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Limited evidence that arthroscopic femoral osteochondroplasty is better than debridement alone in femoroacetabular impingement: a systematic review
  1. Daniel J Hoppe,
  2. Adam M Johannsen,
  3. Marc R Safran
  1. Division of Sports Medicine, Department of Orthopaedic Surgery, Stanford University, Stanford, California, USA
  1. Correspondence to Dr Marc R Safran, 450 Broadway Street, M/C 6342, Redwood City, CA 94063, USA; msafran{at}


Importance Over the past decade, there has been great interest in the application of hip arthroscopy to the treatment of femoroacetabular impingement (FAI). Recent research suggests excellent short-term and medium-term outcomes; however, these conclusions are based on non-comparative, observational studies.

Objective The purpose of this systematic review is to examine whether arthroscopic femoral osteochondroplasty leads to improved functional outcomes and higher patient satisfaction as compared with isolated soft tissue debridement in the treatment of FAI.

Evidence review EMBASE, Ovid MEDLINE and the Cochrane Central Register of Controlled Trials were searched for articles reporting on outcomes after arthroscopic treatment of FAI. Articles on debridement were included only if they explicitly stated that the procedure was performed for FAI, while those on osteochondroplasty were included only if >90% of patients underwent a femoral osteochondroplasty. Articles were assessed using the Methodological Index for Non-Randomised Studies and the Cochrane Collaboration's Risk of Bias Tool. Descriptive statistics were tabulated for demographics and outcome measures where possible.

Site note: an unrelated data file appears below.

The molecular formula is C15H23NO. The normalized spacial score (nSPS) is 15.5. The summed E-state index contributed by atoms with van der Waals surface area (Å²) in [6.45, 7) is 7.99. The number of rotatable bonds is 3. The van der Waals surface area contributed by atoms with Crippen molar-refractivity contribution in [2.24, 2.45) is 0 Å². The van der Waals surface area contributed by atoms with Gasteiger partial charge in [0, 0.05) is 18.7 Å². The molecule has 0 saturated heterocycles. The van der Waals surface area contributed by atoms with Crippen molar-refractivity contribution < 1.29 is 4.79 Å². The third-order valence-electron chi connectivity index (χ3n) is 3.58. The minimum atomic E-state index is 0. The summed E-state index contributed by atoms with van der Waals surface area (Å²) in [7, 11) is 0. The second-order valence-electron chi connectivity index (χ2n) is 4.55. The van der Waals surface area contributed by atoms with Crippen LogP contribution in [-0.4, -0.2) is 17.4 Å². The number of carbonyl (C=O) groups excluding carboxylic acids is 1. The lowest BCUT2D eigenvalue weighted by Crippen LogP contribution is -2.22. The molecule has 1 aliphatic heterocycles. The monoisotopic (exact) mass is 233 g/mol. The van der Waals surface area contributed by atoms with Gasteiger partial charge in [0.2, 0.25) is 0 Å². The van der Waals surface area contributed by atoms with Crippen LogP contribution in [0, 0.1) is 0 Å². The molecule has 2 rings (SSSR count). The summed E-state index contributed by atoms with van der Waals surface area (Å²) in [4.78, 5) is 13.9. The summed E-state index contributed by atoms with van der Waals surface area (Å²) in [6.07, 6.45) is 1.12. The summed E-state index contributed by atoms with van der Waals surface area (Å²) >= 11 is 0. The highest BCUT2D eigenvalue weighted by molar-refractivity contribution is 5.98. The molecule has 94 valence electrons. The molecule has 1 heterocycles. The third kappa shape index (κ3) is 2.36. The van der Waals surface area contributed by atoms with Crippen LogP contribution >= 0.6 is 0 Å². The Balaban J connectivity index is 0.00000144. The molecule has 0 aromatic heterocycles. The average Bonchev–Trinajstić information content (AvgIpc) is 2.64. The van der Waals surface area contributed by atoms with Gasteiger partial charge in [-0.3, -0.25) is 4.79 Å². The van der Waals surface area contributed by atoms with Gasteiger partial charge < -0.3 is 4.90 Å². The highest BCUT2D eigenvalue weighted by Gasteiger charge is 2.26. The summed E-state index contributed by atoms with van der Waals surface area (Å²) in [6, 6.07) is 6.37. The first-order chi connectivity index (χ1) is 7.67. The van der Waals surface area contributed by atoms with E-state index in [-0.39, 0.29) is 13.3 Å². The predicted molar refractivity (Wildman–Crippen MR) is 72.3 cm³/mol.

Findings 24 studies with 2692 patients, out of 1255 articles screened, met criteria for inclusion, of which 4 reported on debridement alone, 18 reported on osteochondroplasty, and only 2 compared treatments. The majority of studies (75%) were level IV quality evidence, with no randomised trials identified. The modified Harris Hip Score (mHHS) was the most common outcome measure used, with no differences seen between groups. Of the 2 comparative studies, 1 found a significant difference in mHHS favouring osteochondroplasty, while the other did not. No studies in the debridement group reported on satisfaction, while 8 studies in the osteochondroplasty group showed high satisfaction at a range of 12–46 months postoperatively.

Conclusions and relevance There is not yet a definitive answer to the question of whether performing femoral osteochondroplasty in the treatment of FAI is better than debridement alone, and whether this will lead to decreased pain, improved long-term function or delay the onset of osteoarthritis. However, from the limited evidence available, the results of osteochondroplasty do appear to be more successful. Prospective studies comparing both treatments are required to assess whether osteochondroplasty is justified in appropriately selected individuals.

  • Orthopaedic Sports Medicine

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